Tan Choh Tee was born in China, but migrated to Singapore in 1953. He studied at Nanyang Academy of Fine Arts under the Nanyang style artists such as Cheong Soo Pieng, Chen Wen Hsi and various other members of our Singapore artist list. He is known for his impressionist-style oil paintings that depict still life as well as landscapes from a bygone era in Singapore’s history. For his contributions to the local arts scene, Tan was awarded the Cultural medallion in 2006.
Tan saw his average sale price in auction rise sharply since 2013, with a particularly strong 2015 that included a record sale of US$15,718 and his best average sales price to date. As with many of the artists on our list, there is still limited quantity of works currently going through auction, so coupled with a slow 2016, where collectors are choosing to hold onto the best works, Tan saw his average drop 27% vs. 2015.
Number 9 – Chen Chong Swee 陈宗瑞 (1910 – 1986)
Auction Record: $25,148 (occurred in 2014)
Average Auction Sales Price (2016): US$11,730 (+0.4% vs. 2016)
Chen Chong Swee was a Singaporean water-colorist that belonged to the pioneering generation of artists driving the Nanyang-styled painting technique, at the turn of the 20th century. He was also one of the first artists in Singapore to use Chinese ink painting techniques to render scenery and figurative paintings of local and Southeast Asian themes.
Since 2012, when Chen Chong Swee works started to appear in auction we have observed good growth in his average sales price. As with many Singaporean artists, this peaked in 2014 at $14.6k USD although his number of works sold in auction remains very low as collectors continue to hold onto his works for now.
Number 10 – Tay Bak Koi 郑木奎 (1939 – 2005)
Auction Record: $61,920 (occurred in 2016)
Average Auction Sales Price (2016): US$7,641 (-26% vs. 2016)
Tay Bak Koi was an artist renowned for his portrayals of fishing villages, kampung scenes and urban landscapes. He specialized in oil and watercolor and his works have been exhibited extensively in Singapore and internationally. His style tended toward a blend of realism and fantasy, and he was known for his recurring stylized imagery of the buffalo in particular. In 1970, he was commissioned to produce 300 works for the Hilton Hotel in Singapore.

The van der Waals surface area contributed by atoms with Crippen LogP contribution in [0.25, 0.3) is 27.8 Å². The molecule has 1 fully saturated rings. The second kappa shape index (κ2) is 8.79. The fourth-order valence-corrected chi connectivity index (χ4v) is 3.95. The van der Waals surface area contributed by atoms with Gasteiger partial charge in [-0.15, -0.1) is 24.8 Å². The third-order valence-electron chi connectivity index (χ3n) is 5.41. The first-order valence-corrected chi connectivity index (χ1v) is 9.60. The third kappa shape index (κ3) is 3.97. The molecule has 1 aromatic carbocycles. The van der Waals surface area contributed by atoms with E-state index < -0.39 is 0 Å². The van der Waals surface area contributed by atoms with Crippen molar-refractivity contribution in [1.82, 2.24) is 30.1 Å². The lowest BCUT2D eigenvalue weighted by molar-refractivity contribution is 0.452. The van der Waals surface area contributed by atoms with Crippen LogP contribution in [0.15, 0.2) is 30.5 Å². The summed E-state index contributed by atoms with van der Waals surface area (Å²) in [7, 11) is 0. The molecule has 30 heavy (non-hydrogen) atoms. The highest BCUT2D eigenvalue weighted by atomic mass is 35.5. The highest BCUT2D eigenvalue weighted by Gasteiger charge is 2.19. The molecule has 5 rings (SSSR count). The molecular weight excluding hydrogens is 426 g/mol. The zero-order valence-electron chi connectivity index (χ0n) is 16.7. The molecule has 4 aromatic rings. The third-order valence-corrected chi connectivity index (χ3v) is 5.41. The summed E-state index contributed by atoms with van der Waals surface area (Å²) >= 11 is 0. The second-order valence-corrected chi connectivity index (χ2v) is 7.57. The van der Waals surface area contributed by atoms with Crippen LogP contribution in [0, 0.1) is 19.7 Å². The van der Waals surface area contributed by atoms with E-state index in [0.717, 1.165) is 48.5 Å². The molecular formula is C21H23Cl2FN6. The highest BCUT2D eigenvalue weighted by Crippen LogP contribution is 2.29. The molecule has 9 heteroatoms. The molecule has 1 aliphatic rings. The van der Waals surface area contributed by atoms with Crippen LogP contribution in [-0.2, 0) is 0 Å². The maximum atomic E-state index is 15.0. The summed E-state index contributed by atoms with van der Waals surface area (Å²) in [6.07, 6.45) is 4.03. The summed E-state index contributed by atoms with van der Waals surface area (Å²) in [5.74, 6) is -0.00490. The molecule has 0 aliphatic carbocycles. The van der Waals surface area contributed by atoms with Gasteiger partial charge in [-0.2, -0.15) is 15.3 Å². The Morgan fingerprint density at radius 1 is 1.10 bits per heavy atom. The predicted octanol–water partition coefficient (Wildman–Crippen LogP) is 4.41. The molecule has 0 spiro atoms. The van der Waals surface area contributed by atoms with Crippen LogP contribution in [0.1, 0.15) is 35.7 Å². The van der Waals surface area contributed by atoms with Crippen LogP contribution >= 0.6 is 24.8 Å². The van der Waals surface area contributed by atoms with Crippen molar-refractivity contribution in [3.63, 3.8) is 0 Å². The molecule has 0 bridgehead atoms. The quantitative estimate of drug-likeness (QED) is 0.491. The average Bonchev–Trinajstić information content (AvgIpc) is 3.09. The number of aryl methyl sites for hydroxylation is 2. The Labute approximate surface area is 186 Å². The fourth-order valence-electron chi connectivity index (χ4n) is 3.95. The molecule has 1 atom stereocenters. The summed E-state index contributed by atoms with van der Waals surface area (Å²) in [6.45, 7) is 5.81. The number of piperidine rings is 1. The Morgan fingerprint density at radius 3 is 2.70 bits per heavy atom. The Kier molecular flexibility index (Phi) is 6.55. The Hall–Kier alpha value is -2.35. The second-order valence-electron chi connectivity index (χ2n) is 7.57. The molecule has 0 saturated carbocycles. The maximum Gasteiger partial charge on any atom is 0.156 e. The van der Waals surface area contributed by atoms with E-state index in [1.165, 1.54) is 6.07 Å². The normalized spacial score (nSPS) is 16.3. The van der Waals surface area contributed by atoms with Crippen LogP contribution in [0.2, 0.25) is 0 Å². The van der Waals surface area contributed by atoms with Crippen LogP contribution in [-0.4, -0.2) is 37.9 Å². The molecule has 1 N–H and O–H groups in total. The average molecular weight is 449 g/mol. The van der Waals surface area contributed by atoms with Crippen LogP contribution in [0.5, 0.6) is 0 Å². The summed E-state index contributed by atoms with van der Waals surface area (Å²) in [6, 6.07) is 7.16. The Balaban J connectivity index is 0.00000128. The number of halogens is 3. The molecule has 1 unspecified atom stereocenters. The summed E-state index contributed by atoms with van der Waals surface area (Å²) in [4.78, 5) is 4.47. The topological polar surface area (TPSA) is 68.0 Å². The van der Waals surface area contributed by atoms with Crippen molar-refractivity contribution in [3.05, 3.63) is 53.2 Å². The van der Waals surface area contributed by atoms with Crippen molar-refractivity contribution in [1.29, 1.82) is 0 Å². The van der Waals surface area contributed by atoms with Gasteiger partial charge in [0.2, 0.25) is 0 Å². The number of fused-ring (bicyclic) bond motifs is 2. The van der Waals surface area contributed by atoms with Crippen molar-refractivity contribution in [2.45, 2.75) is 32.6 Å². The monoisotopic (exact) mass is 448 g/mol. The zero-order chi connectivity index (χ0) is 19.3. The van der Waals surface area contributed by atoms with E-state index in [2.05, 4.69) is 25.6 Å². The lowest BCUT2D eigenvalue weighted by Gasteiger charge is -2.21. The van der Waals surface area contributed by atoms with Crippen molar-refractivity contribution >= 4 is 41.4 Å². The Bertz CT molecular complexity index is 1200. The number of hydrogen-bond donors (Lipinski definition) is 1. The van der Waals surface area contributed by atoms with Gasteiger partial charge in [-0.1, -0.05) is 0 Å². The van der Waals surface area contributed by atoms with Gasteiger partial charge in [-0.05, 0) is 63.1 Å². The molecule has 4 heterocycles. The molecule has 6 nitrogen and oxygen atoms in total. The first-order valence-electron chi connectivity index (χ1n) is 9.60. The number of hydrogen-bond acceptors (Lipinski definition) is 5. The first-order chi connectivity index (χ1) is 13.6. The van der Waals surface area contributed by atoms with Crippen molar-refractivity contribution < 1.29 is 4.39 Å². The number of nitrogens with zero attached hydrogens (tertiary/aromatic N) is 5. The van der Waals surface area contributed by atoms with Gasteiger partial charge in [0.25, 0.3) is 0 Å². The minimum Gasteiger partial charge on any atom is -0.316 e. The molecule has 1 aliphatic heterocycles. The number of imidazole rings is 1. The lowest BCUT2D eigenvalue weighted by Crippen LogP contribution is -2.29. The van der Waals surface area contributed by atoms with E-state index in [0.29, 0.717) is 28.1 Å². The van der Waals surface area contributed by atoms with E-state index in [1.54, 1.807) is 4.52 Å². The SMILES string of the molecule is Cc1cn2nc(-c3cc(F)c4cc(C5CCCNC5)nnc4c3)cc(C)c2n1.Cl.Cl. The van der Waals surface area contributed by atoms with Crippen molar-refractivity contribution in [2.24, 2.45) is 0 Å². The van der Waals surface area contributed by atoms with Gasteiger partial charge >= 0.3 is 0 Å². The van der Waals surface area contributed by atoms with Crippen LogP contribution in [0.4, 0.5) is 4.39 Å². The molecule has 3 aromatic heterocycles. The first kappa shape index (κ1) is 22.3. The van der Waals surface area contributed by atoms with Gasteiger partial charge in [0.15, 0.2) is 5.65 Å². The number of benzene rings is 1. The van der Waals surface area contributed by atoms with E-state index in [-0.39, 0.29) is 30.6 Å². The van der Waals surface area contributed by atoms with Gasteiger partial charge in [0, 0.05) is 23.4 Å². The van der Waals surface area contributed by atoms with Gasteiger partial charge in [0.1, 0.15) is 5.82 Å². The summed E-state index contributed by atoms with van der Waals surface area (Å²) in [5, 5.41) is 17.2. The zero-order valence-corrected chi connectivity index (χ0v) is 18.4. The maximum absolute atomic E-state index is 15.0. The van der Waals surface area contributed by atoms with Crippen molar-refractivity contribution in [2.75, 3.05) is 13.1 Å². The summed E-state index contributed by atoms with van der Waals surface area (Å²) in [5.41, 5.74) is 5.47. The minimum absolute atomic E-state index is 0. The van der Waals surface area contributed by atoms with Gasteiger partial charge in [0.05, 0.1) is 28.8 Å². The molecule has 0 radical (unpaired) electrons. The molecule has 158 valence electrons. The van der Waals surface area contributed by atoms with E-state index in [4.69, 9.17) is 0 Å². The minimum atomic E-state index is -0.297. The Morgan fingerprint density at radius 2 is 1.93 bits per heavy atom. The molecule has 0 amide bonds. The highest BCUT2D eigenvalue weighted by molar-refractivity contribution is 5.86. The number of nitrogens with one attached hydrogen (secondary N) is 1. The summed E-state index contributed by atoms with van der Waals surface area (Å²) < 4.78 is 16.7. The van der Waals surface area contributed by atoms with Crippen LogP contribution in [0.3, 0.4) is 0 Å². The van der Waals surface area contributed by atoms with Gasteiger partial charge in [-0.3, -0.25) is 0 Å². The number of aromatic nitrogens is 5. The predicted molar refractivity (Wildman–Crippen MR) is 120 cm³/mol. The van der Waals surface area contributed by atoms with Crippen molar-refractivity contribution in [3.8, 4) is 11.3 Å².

There isn’t an auction in South East Asia that goes by without works from Tay Bak Koi included, which has driven his average sales price up since 2011. Whilst his average price appears to have declined since the high of 2013, this is largely due to a 300% increase in the volume of lots sold in 2014 vs. 2013, with inevitably some of those lots bringing the overall average down.
2016 was a low year for many artists due to macro factors, and despite his average price dropping 11% vs. 2015, Tay Bak Koi did generate a new single record sale of $61,920 in 2016.
Number 11 – Fan Chang Tien 范昌乾 (1907 – 1987)
Auction Record: $19,350 (occurred in 2013)
Average Auction Sales Price (2016): US$3,503 (-67% vs. 2016)
Fan Chang Tien (范昌乾) is an artist true to the tradition of Chinese painting, belonging to the lineage of the Shanghai school of Xieyi painting, studying under the masters Wang Geyi, Wang Yiting, Pan Tianshou and others, who were disciples of Wu Changshuo, the renowned master of the Shanghai School of Painting.
Fan Chang Tien arrived in Singapore from China in the 1950s, bringing with him a fresh dimension of Xieyi painting. He is widely credited with inspiring a new direction and development for Chinese ink painting in Singapore teaching successful artists such as Ling Cher Eng (1940-1995), Nai Swee Leng, Lim Kay Hiong, Chua Ek Kay (1947-2008), Tan Oe Pang and Chen Kezhan.
His favourite subjects of bamboo and orchids are often depicted to express the values that he identifies with – the bamboo stood for fine gentlemanly qualities such as humility and integrity while the orchid emits elegant fragrance and embodies refinement and goodness.
The methodology employed to rank order each artist takes their average sales price in auction (US$) over the prior year, with rankings then based on the relative average sale price of each artist in descending order.